Who would have thought we would pick up a valuable lesson from a popular television program?
While similar programs (their competition) flourish, American Idol is no more.
They were awesome – they were relevant – they were popular – they had it all.
Sounds like Blockbuster and Circuit City doesn’t it?
Something happened … or maybe, maybe something ‘didn’t happen’ which is why they are no more.
My leadership tip this week is to have you gather your team together and critically evaluate your true competitive advantage. Think this through.
For me a competitive advantage is where you have something the competition doesn’t, thereby placing you in a favorable business condition. This is different than ‘differentiation’ – no pun intended.
Being different is good, but having a distinct competitive advantage is better.
American Idol did not pay close enough attention and / or didn’t respond well enough to the competition. They went from owning a dominant market in their space too no market share. They tried to differentiate but they had no competitive advantage.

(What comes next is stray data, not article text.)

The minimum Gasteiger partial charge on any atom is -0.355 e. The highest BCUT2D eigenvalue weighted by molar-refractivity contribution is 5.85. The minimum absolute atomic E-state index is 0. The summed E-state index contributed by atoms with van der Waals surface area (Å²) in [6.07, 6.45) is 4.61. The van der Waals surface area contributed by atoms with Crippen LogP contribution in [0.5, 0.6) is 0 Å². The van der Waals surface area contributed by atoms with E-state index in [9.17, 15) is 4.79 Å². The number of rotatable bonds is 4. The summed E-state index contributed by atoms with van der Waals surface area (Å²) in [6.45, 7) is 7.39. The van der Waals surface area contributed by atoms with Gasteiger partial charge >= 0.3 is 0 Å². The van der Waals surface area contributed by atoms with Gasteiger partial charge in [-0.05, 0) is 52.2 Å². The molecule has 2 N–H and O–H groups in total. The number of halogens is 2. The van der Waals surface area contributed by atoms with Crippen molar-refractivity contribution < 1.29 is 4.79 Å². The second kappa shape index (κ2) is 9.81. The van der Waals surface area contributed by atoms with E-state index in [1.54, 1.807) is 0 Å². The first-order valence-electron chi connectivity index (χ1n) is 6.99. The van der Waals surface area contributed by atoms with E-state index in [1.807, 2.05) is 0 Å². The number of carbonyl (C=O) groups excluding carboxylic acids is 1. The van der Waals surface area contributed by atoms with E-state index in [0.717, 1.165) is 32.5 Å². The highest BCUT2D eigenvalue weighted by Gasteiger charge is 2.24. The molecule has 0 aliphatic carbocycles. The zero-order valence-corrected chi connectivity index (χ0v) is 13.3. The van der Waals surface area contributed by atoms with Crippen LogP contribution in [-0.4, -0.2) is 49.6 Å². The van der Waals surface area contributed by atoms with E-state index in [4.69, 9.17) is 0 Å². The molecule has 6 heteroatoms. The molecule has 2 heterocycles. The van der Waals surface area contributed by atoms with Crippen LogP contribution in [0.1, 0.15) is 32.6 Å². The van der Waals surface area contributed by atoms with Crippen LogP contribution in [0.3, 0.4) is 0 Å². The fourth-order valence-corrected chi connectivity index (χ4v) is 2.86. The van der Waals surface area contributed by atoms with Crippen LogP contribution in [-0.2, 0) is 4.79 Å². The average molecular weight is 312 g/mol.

I don’t want to see this happen to you. Think this through.
I therefore suggest you:
- Understand your true competitive advantage then aggressively exploit it. If you don’t think you have one, don’t let too much time slip by before you create one.
- Understand your true competitive disadvantage then get on with closing the gap.
Ask yourself these questions:
- Which of our products and or services give us a competitive advantage?
- What makes us think so?
- Which products and or services do our competitors have a competitive advantage over us?
- What are we doing about it?
- Are we truly competing, or are we just conducting business?
As leaders we need to pay attention to our true competitive positioning. If we’re not dominant, then we need to respond in a way that successfully changes or possibly reinvents the business.
Those that do have a true competitive advantage, flourish. Those that don’t, don’t.